Anyone who’s tried to buy a graphics card in the last year has felt the pinch of the chip shortage in a very specific way, enhanced by extra factors like cryptocurrency miners gobbling up limited stock. A group of US Senators are taking aim at another frustrating part of the equation: scalpers who use software “bots” to buy items from online stores the second they become available, then resell them at exorbitant prices. The “Stopping Grinch Bots Act” was presented on the Senate floor on Monday.
The bill is general in application, so it would apply for in-demand items like game consoles or popular toys. Senators Richard Blumenthal, Ben Ray Luján, Charles Schumer, and Paul Tonko (Democrats from Connecticut, New Mexico, New York, and New York, respectively) sponsored the legislation, which builds on the existing Better Online Ticket Sales act from 2016. That law targeted similar behavior from scalpers trying to resell tickets for concerts and sporting events. An identical bill has been presented to the House of Representatives.
“The average holiday shopper is unable to compete with the lightspeed of the all-too-common Grinch bot,” said Senate Majority Leader Schumer, “and are then held at ransom by scalpers and third-party resellers when trying to buy holiday presents. After a particularly trying year, no parent or American should have to fork over hundreds or even thousands of dollars to buy Christmas and holiday gifts for their loved ones.” The Act is also supported by Consumer Reports, the Consumer Federation of America, and the National Consumer League.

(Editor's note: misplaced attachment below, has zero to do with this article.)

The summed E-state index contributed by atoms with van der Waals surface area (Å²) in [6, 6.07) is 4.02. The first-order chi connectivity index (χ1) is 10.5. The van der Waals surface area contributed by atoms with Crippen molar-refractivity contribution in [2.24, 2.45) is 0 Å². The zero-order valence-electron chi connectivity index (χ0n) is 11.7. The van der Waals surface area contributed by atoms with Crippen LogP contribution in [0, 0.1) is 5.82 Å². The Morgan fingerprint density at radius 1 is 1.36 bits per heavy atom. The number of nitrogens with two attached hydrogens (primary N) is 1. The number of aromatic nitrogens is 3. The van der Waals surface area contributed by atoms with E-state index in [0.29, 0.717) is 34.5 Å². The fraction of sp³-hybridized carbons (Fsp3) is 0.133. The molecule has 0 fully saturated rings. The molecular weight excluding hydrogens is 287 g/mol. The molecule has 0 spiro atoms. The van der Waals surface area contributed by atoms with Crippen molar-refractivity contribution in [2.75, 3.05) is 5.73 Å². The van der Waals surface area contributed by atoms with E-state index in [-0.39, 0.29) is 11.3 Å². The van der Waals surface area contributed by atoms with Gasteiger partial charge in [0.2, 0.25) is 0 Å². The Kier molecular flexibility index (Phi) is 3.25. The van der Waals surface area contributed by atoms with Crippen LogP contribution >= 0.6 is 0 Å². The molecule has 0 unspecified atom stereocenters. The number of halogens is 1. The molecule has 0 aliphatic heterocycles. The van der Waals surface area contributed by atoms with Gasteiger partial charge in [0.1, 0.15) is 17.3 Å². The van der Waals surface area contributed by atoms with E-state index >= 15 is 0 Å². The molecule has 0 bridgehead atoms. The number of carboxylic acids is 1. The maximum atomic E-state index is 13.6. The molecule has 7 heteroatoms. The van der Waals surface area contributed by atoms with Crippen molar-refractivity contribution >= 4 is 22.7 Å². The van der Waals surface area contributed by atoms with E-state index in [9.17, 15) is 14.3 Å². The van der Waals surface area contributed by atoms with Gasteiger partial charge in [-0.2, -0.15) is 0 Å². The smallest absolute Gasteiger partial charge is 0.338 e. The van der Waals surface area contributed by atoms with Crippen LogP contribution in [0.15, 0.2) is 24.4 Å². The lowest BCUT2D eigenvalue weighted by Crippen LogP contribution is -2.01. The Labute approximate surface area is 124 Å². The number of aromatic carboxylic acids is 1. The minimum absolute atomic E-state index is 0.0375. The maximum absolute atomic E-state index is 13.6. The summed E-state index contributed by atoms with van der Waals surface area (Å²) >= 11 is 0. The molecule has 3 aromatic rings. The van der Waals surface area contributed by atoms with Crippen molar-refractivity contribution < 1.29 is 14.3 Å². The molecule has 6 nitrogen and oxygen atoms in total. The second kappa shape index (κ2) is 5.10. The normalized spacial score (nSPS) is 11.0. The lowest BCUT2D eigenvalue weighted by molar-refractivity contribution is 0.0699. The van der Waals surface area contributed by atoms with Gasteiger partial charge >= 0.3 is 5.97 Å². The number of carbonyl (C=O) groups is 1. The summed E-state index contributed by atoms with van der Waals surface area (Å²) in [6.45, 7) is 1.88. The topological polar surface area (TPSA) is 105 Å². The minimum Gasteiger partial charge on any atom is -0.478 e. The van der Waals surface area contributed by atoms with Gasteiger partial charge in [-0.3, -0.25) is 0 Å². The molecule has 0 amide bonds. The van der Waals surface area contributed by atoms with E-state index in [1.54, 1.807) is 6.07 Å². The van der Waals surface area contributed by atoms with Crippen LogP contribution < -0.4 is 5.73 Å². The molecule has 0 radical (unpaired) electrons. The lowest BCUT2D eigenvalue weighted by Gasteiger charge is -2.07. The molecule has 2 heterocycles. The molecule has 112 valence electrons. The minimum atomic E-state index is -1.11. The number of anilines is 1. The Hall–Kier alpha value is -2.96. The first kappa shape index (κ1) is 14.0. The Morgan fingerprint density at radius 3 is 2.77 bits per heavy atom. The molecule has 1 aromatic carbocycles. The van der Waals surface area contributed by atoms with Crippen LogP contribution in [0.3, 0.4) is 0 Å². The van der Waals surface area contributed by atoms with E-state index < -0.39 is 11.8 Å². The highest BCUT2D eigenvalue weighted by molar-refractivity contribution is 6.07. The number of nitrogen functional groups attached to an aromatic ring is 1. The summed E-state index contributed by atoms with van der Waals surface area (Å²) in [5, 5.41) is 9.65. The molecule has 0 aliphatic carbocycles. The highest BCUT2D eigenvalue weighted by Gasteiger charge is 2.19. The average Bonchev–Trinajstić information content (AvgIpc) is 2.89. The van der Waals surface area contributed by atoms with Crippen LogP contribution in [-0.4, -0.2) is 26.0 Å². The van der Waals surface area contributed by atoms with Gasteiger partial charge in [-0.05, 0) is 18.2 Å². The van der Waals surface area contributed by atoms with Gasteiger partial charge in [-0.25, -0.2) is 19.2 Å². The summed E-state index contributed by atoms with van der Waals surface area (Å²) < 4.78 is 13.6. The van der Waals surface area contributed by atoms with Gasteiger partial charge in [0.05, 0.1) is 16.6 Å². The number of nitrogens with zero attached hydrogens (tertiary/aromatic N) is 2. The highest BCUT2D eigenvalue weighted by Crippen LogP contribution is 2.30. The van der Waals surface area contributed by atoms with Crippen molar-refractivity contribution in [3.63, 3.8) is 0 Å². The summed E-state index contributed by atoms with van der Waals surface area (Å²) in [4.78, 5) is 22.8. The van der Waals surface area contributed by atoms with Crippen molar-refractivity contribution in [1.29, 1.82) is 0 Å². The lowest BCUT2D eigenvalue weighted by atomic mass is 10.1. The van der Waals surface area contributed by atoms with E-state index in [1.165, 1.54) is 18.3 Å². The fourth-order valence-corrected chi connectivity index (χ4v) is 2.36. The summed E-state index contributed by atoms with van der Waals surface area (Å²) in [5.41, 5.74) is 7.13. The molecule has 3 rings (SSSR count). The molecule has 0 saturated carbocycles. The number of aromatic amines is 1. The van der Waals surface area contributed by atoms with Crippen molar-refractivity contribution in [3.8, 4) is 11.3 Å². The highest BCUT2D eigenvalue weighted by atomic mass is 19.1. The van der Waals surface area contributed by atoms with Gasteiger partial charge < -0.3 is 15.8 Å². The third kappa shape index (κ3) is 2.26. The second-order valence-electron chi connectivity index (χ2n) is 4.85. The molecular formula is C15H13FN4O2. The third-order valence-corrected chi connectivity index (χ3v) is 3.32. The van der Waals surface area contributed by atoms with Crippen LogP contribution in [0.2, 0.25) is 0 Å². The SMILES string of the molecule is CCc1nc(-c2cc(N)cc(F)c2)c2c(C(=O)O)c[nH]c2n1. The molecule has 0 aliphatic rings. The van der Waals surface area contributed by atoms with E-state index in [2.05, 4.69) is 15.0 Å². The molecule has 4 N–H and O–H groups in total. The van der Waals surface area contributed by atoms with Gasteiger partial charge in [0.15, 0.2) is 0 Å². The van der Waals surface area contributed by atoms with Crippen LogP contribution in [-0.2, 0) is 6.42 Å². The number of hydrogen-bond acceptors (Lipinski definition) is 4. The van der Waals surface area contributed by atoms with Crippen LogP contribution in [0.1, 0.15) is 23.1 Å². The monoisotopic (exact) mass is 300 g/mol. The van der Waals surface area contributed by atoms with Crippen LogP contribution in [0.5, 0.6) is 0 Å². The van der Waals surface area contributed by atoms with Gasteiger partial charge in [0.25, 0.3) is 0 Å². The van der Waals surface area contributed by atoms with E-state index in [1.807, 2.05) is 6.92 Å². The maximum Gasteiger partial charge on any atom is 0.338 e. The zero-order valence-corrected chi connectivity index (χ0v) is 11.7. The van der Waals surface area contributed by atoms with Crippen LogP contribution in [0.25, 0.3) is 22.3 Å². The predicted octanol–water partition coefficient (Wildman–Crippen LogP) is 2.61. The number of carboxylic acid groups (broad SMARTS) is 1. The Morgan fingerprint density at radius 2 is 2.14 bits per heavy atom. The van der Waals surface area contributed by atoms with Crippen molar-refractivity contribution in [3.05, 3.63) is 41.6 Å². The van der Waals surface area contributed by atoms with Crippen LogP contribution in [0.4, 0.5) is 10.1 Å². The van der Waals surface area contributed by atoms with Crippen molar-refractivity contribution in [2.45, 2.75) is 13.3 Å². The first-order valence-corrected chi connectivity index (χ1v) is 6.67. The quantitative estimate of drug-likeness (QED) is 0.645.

The Stopping Grinch Bots Act, H.R. 5263/S. 2957, was initially put forth in 2019, but has stalled in both houses for two years. In short, it makes it illegal to use software or “bots” that intentionally bypass the security measures on online stores to sell items or to sell items obtained via this method. That would put the kibosh on operations that have been known to snatch up supplies of graphics cards and consoles almost instantly, making millions of dollars by immediately reselling items on the secondary market. 100% and 200% markups are common on the most in-demand items, especially around the holidays.
Whether or not the law would actually be effective is likely to be a point of contention. It would only apply to users in the United States. However, it would still be difficult to monitor and enforce. Though the Democrats who support the Stopping Grinch Bots Act technically control both houses of Congress and the presidency, they do so on razor-thin margins, and passing any legislation in the current political climate has proven extremely difficult.